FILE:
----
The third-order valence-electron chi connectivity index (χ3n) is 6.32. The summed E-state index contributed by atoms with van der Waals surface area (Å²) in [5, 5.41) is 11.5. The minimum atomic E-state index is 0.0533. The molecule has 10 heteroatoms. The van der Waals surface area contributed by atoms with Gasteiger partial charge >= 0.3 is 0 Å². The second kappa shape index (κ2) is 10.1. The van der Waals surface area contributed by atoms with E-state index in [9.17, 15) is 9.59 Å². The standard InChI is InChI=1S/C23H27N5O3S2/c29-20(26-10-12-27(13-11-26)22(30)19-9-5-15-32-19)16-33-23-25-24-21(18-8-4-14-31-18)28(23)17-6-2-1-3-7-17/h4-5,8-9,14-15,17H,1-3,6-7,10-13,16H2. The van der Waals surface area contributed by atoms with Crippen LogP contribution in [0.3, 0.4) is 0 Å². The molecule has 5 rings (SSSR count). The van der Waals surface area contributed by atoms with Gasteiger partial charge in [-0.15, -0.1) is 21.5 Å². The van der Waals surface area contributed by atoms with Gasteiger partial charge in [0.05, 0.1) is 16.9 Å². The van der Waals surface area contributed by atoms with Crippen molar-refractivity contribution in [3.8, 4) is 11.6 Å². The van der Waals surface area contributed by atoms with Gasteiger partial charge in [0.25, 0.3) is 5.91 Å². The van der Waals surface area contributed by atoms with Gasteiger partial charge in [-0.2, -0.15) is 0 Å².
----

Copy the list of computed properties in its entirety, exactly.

The third-order valence-electron chi connectivity index (χ3n) is 6.32. The summed E-state index contributed by atoms with van der Waals surface area (Å²) in [5, 5.41) is 11.5. The minimum atomic E-state index is 0.0533. The molecule has 10 heteroatoms. The van der Waals surface area contributed by atoms with Gasteiger partial charge >= 0.3 is 0 Å². The second kappa shape index (κ2) is 10.1. The van der Waals surface area contributed by atoms with E-state index in [9.17, 15) is 9.59 Å². The standard InChI is InChI=1S/C23H27N5O3S2/c29-20(26-10-12-27(13-11-26)22(30)19-9-5-15-32-19)16-33-23-25-24-21(18-8-4-14-31-18)28(23)17-6-2-1-3-7-17/h4-5,8-9,14-15,17H,1-3,6-7,10-13,16H2. The van der Waals surface area contributed by atoms with Crippen LogP contribution in [0.3, 0.4) is 0 Å². The molecule has 5 rings (SSSR count). The van der Waals surface area contributed by atoms with Gasteiger partial charge in [-0.15, -0.1) is 21.5 Å². The van der Waals surface area contributed by atoms with Gasteiger partial charge in [0.05, 0.1) is 16.9 Å². The van der Waals surface area contributed by atoms with Crippen molar-refractivity contribution in [3.8, 4) is 11.6 Å². The van der Waals surface area contributed by atoms with Gasteiger partial charge in [0.25, 0.3) is 5.91 Å². The van der Waals surface area contributed by atoms with Gasteiger partial charge in [-0.2, -0.15) is 0 Å².